When a test identifies a failure, there needs to be considerable effort spent to find the corresponding fault. During an inspection, faults are found directly. Fault removal costs also contain the costs for necessary re-testing and re-inspections. External Cost Failure: When a defective product is delivered to customer, external failure cost is the result. External failure costs include warranty, repairs and replacements, product recalls, liability arising from legal actions against a company, and lost sales arising from a reputation for poor quality. Such costs can decimate profits.
In the past, some managers have taken the attitude, “Let’s go ahead and ship everything to customers, and we’ll take care of any problems under the warranty. ” This attitude generally results in high external failure costs, customer ill will, and declining market share and profits. External failure costs usually give rise to another intangible cost. These intangible costs are hidden costs that involve the company’s image. They can be three or four times greater than tangible costs. Missing a deadline or other quality problems can be intangible costs of quality.
Internal failure costs, costs and intangible costs that impair the goodwill of the company occur due to a poor quality so these costs are also known as costs of poor quality by some persons. External failure also cause support costs. These are all costs connected to customer care, especially the effort from service workers identifying the problem. Finally, compensation costs could be part of external failure costs, if the failure caused some kind of damage at the customer site. We might also include loss of sales because of bad reputation in the external failure costs but do not look at it in this paper because it is out of scope.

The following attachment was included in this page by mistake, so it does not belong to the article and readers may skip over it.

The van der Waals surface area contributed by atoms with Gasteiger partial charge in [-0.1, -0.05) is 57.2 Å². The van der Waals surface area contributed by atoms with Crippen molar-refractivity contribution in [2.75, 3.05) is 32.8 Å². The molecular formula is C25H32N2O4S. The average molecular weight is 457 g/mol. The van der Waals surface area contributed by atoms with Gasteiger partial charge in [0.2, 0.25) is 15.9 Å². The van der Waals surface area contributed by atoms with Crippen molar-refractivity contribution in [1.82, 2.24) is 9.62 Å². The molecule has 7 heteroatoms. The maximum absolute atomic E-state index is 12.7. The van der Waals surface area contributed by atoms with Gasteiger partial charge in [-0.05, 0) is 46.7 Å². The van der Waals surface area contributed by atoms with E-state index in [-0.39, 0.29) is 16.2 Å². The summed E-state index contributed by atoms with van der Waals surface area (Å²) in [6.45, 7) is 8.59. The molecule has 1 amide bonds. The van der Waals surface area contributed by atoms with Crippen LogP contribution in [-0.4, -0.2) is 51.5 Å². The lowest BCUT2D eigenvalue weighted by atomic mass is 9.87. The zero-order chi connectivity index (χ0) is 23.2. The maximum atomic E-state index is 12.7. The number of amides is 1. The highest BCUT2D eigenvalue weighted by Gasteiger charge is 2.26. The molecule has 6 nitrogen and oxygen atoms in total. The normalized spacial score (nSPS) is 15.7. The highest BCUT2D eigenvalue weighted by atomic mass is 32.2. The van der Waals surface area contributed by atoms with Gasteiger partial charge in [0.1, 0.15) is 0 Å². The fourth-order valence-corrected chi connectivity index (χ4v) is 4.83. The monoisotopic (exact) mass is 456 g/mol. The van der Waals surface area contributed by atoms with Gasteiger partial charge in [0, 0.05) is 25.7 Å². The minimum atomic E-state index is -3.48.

Costs of quality assurance (Compiled from Gavett 1968, Adam and Evertt-1998) Prevention Costs| Appraisal Costs| Internal Failure Costs| External Failure Costs| • Quality planning• QC administration and systems planning• Quality related training• Inspection of incoming in process and final product• Processes planning• Design review• Quality data analysis• Procurement planning• Market research• Vendor surveys• Reliability studies• System development• Quality measurement and control equipment• Product Qualification• Qualification of material| • Incoming Inspection• Testing• Inspection in process• Quality audits• Incoming test and laboratory tests• Checking labor• Laboratory or other measurement service• Setup for test and inspection• Test and inspection material• Outside endorsements for certification• Maintenance and calibration work• Product reengineering review and shipping release• Field testing• Final testing| • Rejections• Scrap at full shop cost• Failure analysis• Scrap and rework, fault of vendor• Material procurement• Factory contact engineering• Machine down• QC investigations of failures• Material review activity• Repair and troubleshooting• Excess inventory| • Recall• Complaints handling• Goodwill loss• Warranty costs• Bad publicity• Field maintenance and product service• Returned material processing and repair• Fall in market share• Replacement inventories• Low employees morale• Strained distributor relation| References 1. Jones, Capers, Patterns of Software Systems Failure and Success, International Thompsom Computer Press, Boston, Mass. , 1996. 2. Crosby, P. , Quality Improvement Through Defect Prevention, Philip Crosby Assosiates, 1985. 3. Beecroft, G. Dennis, What is Your Quality Costing You? IIQP Newsletter, Winter 2000. 4. Campanella, Jack (Ed. ). Principles of Quality Costs (Third Edition). ASQ Quality Press: Milwaukee, Wisconsin. 1999. 219pp. 5. Harrington, H. J. , Poor Quality Costs, Mercel Dekker, Inc. , 1987. 6. Morse, Roth, and Poston, Measuring, Planning, and Controlling Quality Costs, National Association of Accountant, 1987.